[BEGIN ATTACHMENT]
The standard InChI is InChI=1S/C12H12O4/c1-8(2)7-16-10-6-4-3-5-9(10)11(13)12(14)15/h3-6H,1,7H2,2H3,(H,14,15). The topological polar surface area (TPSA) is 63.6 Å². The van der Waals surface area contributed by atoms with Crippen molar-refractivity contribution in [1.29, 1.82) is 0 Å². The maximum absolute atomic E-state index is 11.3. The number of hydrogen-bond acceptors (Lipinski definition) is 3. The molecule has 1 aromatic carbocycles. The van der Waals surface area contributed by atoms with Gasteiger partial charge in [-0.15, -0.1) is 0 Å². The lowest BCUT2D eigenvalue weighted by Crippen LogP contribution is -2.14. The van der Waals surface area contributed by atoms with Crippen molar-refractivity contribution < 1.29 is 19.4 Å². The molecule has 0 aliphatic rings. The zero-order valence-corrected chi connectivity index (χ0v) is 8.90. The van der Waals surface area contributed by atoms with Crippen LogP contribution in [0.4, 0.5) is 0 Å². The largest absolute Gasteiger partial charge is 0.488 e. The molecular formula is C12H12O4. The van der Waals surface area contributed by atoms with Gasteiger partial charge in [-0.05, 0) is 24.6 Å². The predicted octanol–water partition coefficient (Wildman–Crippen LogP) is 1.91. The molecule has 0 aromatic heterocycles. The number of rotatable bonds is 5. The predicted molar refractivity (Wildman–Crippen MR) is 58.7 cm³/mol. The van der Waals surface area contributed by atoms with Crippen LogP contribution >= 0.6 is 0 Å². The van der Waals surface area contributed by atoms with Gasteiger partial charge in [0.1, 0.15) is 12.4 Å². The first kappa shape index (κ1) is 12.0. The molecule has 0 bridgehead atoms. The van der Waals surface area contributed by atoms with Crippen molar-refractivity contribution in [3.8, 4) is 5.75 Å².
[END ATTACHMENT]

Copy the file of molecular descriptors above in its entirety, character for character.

The standard InChI is InChI=1S/C12H12O4/c1-8(2)7-16-10-6-4-3-5-9(10)11(13)12(14)15/h3-6H,1,7H2,2H3,(H,14,15). The topological polar surface area (TPSA) is 63.6 Å². The van der Waals surface area contributed by atoms with Crippen molar-refractivity contribution in [1.29, 1.82) is 0 Å². The maximum absolute atomic E-state index is 11.3. The number of hydrogen-bond acceptors (Lipinski definition) is 3. The molecule has 1 aromatic carbocycles. The van der Waals surface area contributed by atoms with Gasteiger partial charge in [-0.15, -0.1) is 0 Å². The lowest BCUT2D eigenvalue weighted by Crippen LogP contribution is -2.14. The van der Waals surface area contributed by atoms with Crippen molar-refractivity contribution < 1.29 is 19.4 Å². The molecule has 0 aliphatic rings. The zero-order valence-corrected chi connectivity index (χ0v) is 8.90. The van der Waals surface area contributed by atoms with Crippen LogP contribution in [0.4, 0.5) is 0 Å². The largest absolute Gasteiger partial charge is 0.488 e. The molecular formula is C12H12O4. The van der Waals surface area contributed by atoms with Gasteiger partial charge in [-0.05, 0) is 24.6 Å². The predicted octanol–water partition coefficient (Wildman–Crippen LogP) is 1.91. The molecule has 0 aromatic heterocycles. The number of rotatable bonds is 5. The predicted molar refractivity (Wildman–Crippen MR) is 58.7 cm³/mol. The van der Waals surface area contributed by atoms with Crippen LogP contribution >= 0.6 is 0 Å². The van der Waals surface area contributed by atoms with Gasteiger partial charge in [0.1, 0.15) is 12.4 Å². The first kappa shape index (κ1) is 12.0. The molecule has 0 bridgehead atoms. The van der Waals surface area contributed by atoms with Crippen molar-refractivity contribution in [3.8, 4) is 5.75 Å².